Reviews May Contain Minor Spoilers

If you're reading a review you should expect to hear some spoilers. I try to keep them to a minimum though.

Wednesday, 9 October 2013

Within the Woods

When taking a look at the Evil Dead franchise, it's natural to start with the short film that started it all:

Within the Woods (1978) is the film Sam Raimi made in order to get the funding for The Evil Dead.

A group of friends head up to a cabin in the woods for some relaxation. While one couple stays behind to play board games, the other, Bruce and Ellen, head out to have a picnic. As Bruce searches for firewood, he comes across some Indian artifacts. He jokes with Ellen about it and the pair drift off to sleep in front of the fire. Later, Ellen awakens to find Bruce missing. She searches the woods for him only to find his corpse. She panics and runs back to the cabin as the woods begin to slash at her.

Casual Native American racism aside, this film is surprisingly good for an amateur effort. It includes several of the shots and moments that would make The Evil Dead such a hit. The acting isn't half bad, though it is difficult to see much due to the poor quality of the film.

Our Heroine
Ellen is Bruce's girlfriend. She is clearly unequipped to handle the Indian spirit. This leads to her closing the door on Scotty several times in a panic to get away from deadite Bruce (proto-deadite Bruce?). This scene was more a precursor to the humorous Deadites seen in The Evil Dead.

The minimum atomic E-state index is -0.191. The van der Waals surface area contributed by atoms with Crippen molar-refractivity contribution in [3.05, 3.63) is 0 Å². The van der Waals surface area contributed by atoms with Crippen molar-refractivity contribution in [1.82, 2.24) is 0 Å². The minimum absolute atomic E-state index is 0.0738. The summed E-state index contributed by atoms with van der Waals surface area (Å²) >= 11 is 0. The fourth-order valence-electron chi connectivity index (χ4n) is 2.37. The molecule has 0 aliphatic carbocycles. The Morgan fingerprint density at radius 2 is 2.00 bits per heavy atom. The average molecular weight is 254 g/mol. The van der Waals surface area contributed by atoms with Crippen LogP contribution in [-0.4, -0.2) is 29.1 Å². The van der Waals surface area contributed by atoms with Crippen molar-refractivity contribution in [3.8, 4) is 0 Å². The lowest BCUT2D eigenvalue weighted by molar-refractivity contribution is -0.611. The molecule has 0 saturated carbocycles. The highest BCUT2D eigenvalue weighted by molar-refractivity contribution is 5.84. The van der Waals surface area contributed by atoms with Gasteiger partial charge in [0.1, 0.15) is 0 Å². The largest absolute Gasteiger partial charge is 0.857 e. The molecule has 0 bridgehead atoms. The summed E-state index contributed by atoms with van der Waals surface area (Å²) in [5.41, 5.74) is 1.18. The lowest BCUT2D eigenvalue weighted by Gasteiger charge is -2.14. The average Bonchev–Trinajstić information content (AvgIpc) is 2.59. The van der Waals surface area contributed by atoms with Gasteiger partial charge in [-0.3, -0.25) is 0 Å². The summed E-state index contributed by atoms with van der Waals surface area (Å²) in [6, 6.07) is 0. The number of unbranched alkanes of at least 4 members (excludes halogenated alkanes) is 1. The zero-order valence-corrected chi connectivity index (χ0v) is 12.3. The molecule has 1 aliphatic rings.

Monologuing Foe
Seriously, Deadite Bruce gets ahold of Ellen and starts monologuing about revenge for his people. The change to vague Sumerian cult was a great idea, as this setup leaves little to be impressed by. The monster in 'woods' form also has a more sterotypically creepy sound than it would get in feature length version.

VHS Atmosphere
Not exactly a fair detractor, the video we have of Within the Woods is terrible. You can see more from the recreation photos posted here. That said, the camerawork is strong and reveals many of the moves that would become Raimi signatures.

In the End
The end is incredibly revealing with Ellen clearly cracking from the trauma she's been through. This is something that definitely appears in The Evil Dead.

If the quality were up to par, I'd recommend it more heartily. However, in its current state, it is probably only of interest to fans of Raimi or those interested in making horror films of their own. It stand as a fairly standard slasher with moments of interest. You can watch it here.

Okay, Okay, on to The Evil Dead.

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